Macon State Student Shares Experiences
of Her Study Abroad Trip to Italy
By Ashley M. Walker
I have wanted to go on a study abroad trip since I learned about
such opportunities during my freshman year at the College of Charleston.
I finally got the chance when I transferred to Macon State College.
One of my first MSC professors, Dr. Gwen Sell, told me about the
study abroad trip to Italy. Her excitement about study abroad was
contagious, so I signed up to go as soon as I could.
Ashley Walker at the Island of Capri
As it turned out, my study abroad trip to Montepulciano, Italy,
this past summer was one of best things I’ve ever done in
my life. By sharing some of my experiences, I hope to encourage
other students to take advantage of this spectacular program.
I left Atlanta at 5:30 p.m. on May 22 and slept all the way to
Frankfurt, Germany, then all the way to Rome, Italy, and then for
half of the bus ride to Montepulciano. So I was ready for the day
when I arrived in Montpulciano at 4:30 p.m. on May 23. The town
was beautiful! I met my housemates and instantly connected with
all of them.
My roommate was Lindsay Bliss, who, like me, is a senior at Macon
State College. We have had a couple of classes together at MSC;
we found out that we were both going on the Italy trip after we
had both applied to the study abroad program. We decided to become
roommates soon after. All of the students on this particular study
abroad trip lived in their own apartment or house. I stayed in a
three-story house, one room deep, with a spectacular view of a valley.
Everything is uphill in Montepulciano, as I was told in orientation;
everything I learned in orientation proved to be true. Dr. Howard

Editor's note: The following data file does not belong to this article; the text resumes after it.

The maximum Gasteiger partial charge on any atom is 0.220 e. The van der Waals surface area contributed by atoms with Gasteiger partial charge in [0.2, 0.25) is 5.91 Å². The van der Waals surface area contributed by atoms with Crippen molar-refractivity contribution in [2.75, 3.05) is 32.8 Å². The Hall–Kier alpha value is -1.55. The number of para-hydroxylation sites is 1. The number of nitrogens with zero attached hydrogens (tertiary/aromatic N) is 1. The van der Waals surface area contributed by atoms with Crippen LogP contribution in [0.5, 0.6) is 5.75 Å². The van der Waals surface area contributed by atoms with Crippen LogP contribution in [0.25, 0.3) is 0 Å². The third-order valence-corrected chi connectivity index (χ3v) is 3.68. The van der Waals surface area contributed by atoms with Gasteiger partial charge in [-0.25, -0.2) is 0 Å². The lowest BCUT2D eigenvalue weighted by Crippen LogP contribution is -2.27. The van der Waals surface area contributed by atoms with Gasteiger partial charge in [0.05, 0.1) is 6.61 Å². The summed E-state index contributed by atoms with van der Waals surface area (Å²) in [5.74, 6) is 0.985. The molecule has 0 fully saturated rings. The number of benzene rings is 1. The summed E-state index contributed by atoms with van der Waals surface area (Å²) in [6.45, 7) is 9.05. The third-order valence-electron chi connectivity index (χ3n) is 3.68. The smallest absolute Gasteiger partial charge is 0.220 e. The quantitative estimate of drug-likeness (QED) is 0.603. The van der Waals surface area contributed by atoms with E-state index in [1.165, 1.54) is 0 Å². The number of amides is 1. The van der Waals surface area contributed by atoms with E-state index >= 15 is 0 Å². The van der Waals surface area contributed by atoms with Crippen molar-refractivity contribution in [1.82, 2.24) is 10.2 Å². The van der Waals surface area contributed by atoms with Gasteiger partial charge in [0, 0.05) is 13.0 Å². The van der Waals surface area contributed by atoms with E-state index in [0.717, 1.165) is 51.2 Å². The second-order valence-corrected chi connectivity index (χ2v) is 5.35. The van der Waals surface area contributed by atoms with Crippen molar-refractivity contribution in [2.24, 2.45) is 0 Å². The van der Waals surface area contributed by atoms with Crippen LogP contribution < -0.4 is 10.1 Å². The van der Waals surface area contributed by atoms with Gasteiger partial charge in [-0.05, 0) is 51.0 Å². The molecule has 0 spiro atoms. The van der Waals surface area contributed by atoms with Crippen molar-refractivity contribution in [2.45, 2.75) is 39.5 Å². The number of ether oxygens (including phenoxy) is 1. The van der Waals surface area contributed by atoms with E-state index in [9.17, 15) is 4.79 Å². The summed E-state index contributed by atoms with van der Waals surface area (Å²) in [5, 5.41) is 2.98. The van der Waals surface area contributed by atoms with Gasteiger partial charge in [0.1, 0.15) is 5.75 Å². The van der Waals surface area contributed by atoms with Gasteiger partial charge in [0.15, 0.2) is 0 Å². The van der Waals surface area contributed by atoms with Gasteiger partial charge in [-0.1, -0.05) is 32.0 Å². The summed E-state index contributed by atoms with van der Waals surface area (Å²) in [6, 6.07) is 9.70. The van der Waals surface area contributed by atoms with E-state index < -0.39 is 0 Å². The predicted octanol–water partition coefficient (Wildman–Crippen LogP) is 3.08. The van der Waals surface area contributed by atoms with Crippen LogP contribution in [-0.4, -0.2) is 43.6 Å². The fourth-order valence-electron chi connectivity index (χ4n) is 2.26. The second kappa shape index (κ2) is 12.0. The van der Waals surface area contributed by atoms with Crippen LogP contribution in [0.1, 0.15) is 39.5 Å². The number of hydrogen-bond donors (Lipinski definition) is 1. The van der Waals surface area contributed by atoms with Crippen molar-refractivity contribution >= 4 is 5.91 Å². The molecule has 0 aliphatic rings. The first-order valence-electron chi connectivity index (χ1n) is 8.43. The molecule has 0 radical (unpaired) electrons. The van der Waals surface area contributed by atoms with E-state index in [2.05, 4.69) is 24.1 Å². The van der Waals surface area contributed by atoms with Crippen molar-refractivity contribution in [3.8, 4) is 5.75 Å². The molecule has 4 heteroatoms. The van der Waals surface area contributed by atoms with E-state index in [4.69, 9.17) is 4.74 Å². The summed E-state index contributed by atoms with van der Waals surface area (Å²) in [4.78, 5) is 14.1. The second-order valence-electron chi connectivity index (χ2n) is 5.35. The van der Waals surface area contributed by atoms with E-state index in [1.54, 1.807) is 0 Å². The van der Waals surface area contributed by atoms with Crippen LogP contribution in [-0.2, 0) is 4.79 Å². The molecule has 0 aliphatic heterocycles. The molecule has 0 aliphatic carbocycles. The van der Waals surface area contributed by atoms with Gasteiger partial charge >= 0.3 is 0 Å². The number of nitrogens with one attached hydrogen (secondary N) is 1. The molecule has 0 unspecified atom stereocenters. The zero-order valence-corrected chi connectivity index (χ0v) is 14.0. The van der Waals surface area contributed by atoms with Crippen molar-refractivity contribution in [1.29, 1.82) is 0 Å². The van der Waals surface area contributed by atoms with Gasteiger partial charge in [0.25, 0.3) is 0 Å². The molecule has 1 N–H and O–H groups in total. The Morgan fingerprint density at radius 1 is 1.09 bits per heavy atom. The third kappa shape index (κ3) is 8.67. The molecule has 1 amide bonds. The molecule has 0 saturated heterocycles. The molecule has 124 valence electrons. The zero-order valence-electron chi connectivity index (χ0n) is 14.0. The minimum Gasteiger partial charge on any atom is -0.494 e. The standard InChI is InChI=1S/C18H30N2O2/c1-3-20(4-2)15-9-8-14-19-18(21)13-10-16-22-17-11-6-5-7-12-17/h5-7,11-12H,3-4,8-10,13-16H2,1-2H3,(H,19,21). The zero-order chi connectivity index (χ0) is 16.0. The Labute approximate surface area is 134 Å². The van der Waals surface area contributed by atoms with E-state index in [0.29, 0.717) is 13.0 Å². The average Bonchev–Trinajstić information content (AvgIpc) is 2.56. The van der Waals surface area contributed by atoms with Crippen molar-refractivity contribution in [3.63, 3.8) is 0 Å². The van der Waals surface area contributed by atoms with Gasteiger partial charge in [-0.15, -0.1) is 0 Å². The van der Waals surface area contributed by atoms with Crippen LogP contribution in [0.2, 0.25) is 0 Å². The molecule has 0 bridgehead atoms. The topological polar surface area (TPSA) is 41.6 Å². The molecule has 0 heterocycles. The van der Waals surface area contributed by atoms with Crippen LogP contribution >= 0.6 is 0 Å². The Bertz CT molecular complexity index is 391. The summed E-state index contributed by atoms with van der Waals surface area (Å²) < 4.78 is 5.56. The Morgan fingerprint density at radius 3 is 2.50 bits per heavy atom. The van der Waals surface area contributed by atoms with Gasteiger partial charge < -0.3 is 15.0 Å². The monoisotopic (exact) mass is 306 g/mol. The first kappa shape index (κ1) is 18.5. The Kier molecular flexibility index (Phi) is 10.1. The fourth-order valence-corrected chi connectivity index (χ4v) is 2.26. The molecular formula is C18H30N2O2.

Sheally, the director of the program, told everyone that e-mail
would not be readily accessible like it is in America. I did not
believe him, but he was right. The only places to use the Internet
were in Internet cafés and Internet rooms. The people in
these places were tourists as well as locals. In Montepulciano,
however, the students from the University System of Georgia filled
all of the computers in the one Internet room called Pixel. (You
can visit Pixel’s website at www.pixel.it. The site is in
Italian, but my first experience with Italian on the computer was
so neat that I think others would enjoy seeing the website.)
Since I arrived in Italy on a Thursday, I had all weekend to adjust
to being abroad. The adjustment was easier than I expected! Learning
the money was not hard. I used the euro, the common monetary unit
of most of the European Union, all over Italy. Once I tackled the
euro, I began to practice my Italian. All of the people I met in
the community were very nice to me even though I did not speak their
language. I learned some key Italian phrases before I left for the
trip, and that proved to be very helpful. I was able to communicate
merely using the basics I learned on the four language-instruction
CDs I listened to before and during the trip. When I was not speaking
Italian, I was doing lots of walking! I walked everywhere the first
weekend. I discovered that walking is the major way most Italians
get around. There were cars in Montepulciano and all over Italy,
but most people walk whenever possible.
Walker and her study abrroad classmates
at a fountain across from the Pantheon in Rome, Italy.
My classes began the Monday after my arrival. I had art in the
morning, a little free time during lunch, intercultural communications
in the afternoon, then more free time until dinner. We had classes
in a castle-like fortress on Mondays and Wednesdays. This was a
huge building with very tall ceilings, like something out of a fairy